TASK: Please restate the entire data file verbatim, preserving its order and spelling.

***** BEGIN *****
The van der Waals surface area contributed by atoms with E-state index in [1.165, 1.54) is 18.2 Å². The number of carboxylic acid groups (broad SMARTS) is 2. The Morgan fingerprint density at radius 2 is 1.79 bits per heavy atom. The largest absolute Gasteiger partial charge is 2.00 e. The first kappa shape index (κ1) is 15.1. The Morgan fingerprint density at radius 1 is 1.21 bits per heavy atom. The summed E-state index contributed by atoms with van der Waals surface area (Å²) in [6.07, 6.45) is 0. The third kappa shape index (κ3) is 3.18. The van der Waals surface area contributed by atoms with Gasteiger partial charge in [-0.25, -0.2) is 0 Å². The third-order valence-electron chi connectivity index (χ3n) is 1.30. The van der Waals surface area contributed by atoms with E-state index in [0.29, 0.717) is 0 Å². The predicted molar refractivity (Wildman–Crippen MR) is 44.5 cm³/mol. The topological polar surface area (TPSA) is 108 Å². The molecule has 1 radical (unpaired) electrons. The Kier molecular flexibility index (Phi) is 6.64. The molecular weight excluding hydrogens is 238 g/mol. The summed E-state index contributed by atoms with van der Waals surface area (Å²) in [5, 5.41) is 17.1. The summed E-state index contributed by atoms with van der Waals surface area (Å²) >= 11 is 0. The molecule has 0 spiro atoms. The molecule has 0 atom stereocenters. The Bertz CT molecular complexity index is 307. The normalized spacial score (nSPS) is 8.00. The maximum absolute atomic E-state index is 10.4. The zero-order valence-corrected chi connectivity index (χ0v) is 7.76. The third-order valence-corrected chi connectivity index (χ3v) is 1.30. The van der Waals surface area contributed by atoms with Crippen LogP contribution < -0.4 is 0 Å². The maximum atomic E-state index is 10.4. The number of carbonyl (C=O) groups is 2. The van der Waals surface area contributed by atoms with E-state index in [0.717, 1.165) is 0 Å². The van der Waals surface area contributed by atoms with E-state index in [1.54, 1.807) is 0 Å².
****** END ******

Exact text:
The van der Waals surface area contributed by atoms with E-state index in [1.165, 1.54) is 18.2 Å². The number of carboxylic acid groups (broad SMARTS) is 2. The Morgan fingerprint density at radius 2 is 1.79 bits per heavy atom. The largest absolute Gasteiger partial charge is 2.00 e. The first kappa shape index (κ1) is 15.1. The Morgan fingerprint density at radius 1 is 1.21 bits per heavy atom. The summed E-state index contributed by atoms with van der Waals surface area (Å²) in [6.07, 6.45) is 0. The third kappa shape index (κ3) is 3.18. The van der Waals surface area contributed by atoms with Gasteiger partial charge in [-0.25, -0.2) is 0 Å². The third-order valence-electron chi connectivity index (χ3n) is 1.30. The van der Waals surface area contributed by atoms with E-state index in [0.29, 0.717) is 0 Å². The predicted molar refractivity (Wildman–Crippen MR) is 44.5 cm³/mol. The topological polar surface area (TPSA) is 108 Å². The molecule has 1 radical (unpaired) electrons. The Kier molecular flexibility index (Phi) is 6.64. The molecular weight excluding hydrogens is 238 g/mol. The summed E-state index contributed by atoms with van der Waals surface area (Å²) in [5, 5.41) is 17.1. The summed E-state index contributed by atoms with van der Waals surface area (Å²) >= 11 is 0. The molecule has 0 spiro atoms. The molecule has 0 atom stereocenters. The Bertz CT molecular complexity index is 307. The normalized spacial score (nSPS) is 8.00. The maximum absolute atomic E-state index is 10.4. The zero-order valence-corrected chi connectivity index (χ0v) is 7.76. The third-order valence-corrected chi connectivity index (χ3v) is 1.30. The van der Waals surface area contributed by atoms with Crippen LogP contribution < -0.4 is 0 Å². The maximum atomic E-state index is 10.4. The number of carbonyl (C=O) groups is 2. The van der Waals surface area contributed by atoms with E-state index in [0.717, 1.165) is 0 Å². The van der Waals surface area contributed by atoms with E-state index in [1.54, 1.807) is 0 Å².